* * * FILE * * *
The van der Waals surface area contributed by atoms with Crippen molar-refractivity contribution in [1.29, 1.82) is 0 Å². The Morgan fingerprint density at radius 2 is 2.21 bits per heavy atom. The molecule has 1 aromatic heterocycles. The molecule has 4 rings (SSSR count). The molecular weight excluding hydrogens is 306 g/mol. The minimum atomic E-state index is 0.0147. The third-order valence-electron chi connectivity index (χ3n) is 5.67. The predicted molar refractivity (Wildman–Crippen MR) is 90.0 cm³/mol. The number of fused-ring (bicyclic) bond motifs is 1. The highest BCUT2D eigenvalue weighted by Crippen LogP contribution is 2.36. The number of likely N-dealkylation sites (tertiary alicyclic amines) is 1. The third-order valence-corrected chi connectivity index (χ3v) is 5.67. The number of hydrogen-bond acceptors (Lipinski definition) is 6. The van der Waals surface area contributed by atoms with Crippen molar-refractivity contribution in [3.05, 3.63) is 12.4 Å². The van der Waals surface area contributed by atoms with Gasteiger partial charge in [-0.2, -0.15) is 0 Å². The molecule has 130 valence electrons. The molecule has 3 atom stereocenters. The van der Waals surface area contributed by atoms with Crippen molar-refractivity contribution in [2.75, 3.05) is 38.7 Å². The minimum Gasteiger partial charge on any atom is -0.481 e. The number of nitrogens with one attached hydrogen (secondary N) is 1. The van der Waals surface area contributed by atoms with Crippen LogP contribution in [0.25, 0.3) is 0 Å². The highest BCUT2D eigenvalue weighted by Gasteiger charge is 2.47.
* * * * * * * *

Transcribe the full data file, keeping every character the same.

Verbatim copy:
The van der Waals surface area contributed by atoms with Crippen molar-refractivity contribution in [1.29, 1.82) is 0 Å². The Morgan fingerprint density at radius 2 is 2.21 bits per heavy atom. The molecule has 1 aromatic heterocycles. The molecule has 4 rings (SSSR count). The molecular weight excluding hydrogens is 306 g/mol. The minimum atomic E-state index is 0.0147. The third-order valence-electron chi connectivity index (χ3n) is 5.67. The predicted molar refractivity (Wildman–Crippen MR) is 90.0 cm³/mol. The number of fused-ring (bicyclic) bond motifs is 1. The highest BCUT2D eigenvalue weighted by Crippen LogP contribution is 2.36. The number of likely N-dealkylation sites (tertiary alicyclic amines) is 1. The third-order valence-corrected chi connectivity index (χ3v) is 5.67. The number of hydrogen-bond acceptors (Lipinski definition) is 6. The van der Waals surface area contributed by atoms with Crippen molar-refractivity contribution in [3.05, 3.63) is 12.4 Å². The van der Waals surface area contributed by atoms with Gasteiger partial charge in [-0.2, -0.15) is 0 Å². The molecule has 130 valence electrons. The molecule has 3 atom stereocenters. The van der Waals surface area contributed by atoms with Crippen molar-refractivity contribution in [2.75, 3.05) is 38.7 Å². The minimum Gasteiger partial charge on any atom is -0.481 e. The number of nitrogens with one attached hydrogen (secondary N) is 1. The van der Waals surface area contributed by atoms with Crippen LogP contribution in [0.25, 0.3) is 0 Å². The highest BCUT2D eigenvalue weighted by Gasteiger charge is 2.47.